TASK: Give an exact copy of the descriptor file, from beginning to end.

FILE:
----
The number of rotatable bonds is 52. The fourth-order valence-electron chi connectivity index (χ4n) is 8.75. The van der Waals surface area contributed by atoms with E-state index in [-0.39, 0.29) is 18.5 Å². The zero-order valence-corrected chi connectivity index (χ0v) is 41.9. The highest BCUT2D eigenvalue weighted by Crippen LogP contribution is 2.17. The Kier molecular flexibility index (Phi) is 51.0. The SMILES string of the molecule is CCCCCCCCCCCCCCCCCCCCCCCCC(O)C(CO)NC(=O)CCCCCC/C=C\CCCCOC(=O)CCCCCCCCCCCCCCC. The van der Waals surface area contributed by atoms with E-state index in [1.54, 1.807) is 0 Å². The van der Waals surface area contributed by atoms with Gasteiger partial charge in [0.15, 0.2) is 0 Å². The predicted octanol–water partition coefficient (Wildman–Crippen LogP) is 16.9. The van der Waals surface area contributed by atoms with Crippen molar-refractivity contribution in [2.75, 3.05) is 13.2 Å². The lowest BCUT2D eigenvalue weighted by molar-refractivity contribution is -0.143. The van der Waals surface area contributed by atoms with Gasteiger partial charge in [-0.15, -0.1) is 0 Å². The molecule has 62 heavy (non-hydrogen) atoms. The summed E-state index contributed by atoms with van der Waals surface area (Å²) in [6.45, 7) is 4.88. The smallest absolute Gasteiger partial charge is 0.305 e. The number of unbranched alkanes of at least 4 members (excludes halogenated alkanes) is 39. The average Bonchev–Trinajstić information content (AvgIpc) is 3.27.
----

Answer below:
The number of rotatable bonds is 52. The fourth-order valence-electron chi connectivity index (χ4n) is 8.75. The van der Waals surface area contributed by atoms with E-state index in [-0.39, 0.29) is 18.5 Å². The zero-order valence-corrected chi connectivity index (χ0v) is 41.9. The highest BCUT2D eigenvalue weighted by Crippen LogP contribution is 2.17. The Kier molecular flexibility index (Phi) is 51.0. The SMILES string of the molecule is CCCCCCCCCCCCCCCCCCCCCCCCC(O)C(CO)NC(=O)CCCCCC/C=C\CCCCOC(=O)CCCCCCCCCCCCCCC. The van der Waals surface area contributed by atoms with E-state index in [1.54, 1.807) is 0 Å². The van der Waals surface area contributed by atoms with Gasteiger partial charge in [0.15, 0.2) is 0 Å². The predicted octanol–water partition coefficient (Wildman–Crippen LogP) is 16.9. The van der Waals surface area contributed by atoms with Crippen molar-refractivity contribution in [2.75, 3.05) is 13.2 Å². The lowest BCUT2D eigenvalue weighted by molar-refractivity contribution is -0.143. The van der Waals surface area contributed by atoms with Gasteiger partial charge in [-0.15, -0.1) is 0 Å². The molecule has 62 heavy (non-hydrogen) atoms. The summed E-state index contributed by atoms with van der Waals surface area (Å²) in [6.45, 7) is 4.88. The smallest absolute Gasteiger partial charge is 0.305 e. The number of unbranched alkanes of at least 4 members (excludes halogenated alkanes) is 39. The average Bonchev–Trinajstić information content (AvgIpc) is 3.27.